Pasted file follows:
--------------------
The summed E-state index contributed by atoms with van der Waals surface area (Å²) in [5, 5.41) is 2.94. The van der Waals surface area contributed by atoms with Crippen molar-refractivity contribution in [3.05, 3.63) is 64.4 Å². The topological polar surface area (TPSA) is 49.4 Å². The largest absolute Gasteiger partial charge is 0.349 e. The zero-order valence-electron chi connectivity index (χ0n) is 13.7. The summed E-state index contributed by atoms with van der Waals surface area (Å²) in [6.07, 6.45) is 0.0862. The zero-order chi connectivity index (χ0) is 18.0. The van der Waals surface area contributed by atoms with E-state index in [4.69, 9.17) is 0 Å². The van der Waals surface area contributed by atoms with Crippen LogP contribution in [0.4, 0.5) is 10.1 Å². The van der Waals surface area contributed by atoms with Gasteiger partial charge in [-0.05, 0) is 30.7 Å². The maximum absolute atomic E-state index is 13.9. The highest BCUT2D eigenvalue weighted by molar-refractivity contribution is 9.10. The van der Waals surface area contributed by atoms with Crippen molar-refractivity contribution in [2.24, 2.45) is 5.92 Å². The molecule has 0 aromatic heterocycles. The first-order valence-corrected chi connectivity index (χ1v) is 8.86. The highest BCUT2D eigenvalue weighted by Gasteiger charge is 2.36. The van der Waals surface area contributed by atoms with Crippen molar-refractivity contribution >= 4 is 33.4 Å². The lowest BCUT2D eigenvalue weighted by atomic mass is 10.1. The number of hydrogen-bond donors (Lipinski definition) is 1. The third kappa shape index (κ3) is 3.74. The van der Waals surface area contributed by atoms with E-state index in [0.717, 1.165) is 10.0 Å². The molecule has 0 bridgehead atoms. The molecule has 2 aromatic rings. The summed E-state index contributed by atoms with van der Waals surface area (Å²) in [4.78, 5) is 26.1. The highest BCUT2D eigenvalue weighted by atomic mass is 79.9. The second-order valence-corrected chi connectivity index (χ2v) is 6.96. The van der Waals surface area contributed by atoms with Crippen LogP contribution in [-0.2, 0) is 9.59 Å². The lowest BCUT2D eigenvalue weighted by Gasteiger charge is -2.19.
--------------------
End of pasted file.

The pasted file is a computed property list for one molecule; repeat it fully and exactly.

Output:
The summed E-state index contributed by atoms with van der Waals surface area (Å²) in [5, 5.41) is 2.94. The van der Waals surface area contributed by atoms with Crippen molar-refractivity contribution in [3.05, 3.63) is 64.4 Å². The topological polar surface area (TPSA) is 49.4 Å². The largest absolute Gasteiger partial charge is 0.349 e. The zero-order valence-electron chi connectivity index (χ0n) is 13.7. The summed E-state index contributed by atoms with van der Waals surface area (Å²) in [6.07, 6.45) is 0.0862. The zero-order chi connectivity index (χ0) is 18.0. The van der Waals surface area contributed by atoms with E-state index in [4.69, 9.17) is 0 Å². The van der Waals surface area contributed by atoms with Crippen LogP contribution in [0.4, 0.5) is 10.1 Å². The van der Waals surface area contributed by atoms with Gasteiger partial charge in [-0.05, 0) is 30.7 Å². The maximum absolute atomic E-state index is 13.9. The highest BCUT2D eigenvalue weighted by molar-refractivity contribution is 9.10. The van der Waals surface area contributed by atoms with Crippen molar-refractivity contribution in [2.24, 2.45) is 5.92 Å². The molecule has 0 aromatic heterocycles. The first-order valence-corrected chi connectivity index (χ1v) is 8.86. The highest BCUT2D eigenvalue weighted by Gasteiger charge is 2.36. The van der Waals surface area contributed by atoms with Crippen molar-refractivity contribution >= 4 is 33.4 Å². The lowest BCUT2D eigenvalue weighted by atomic mass is 10.1. The number of hydrogen-bond donors (Lipinski definition) is 1. The third kappa shape index (κ3) is 3.74. The van der Waals surface area contributed by atoms with E-state index in [0.717, 1.165) is 10.0 Å². The molecule has 0 bridgehead atoms. The molecule has 2 aromatic rings. The summed E-state index contributed by atoms with van der Waals surface area (Å²) in [4.78, 5) is 26.1. The highest BCUT2D eigenvalue weighted by atomic mass is 79.9. The second-order valence-corrected chi connectivity index (χ2v) is 6.96. The van der Waals surface area contributed by atoms with Crippen LogP contribution in [-0.2, 0) is 9.59 Å². The lowest BCUT2D eigenvalue weighted by Gasteiger charge is -2.19.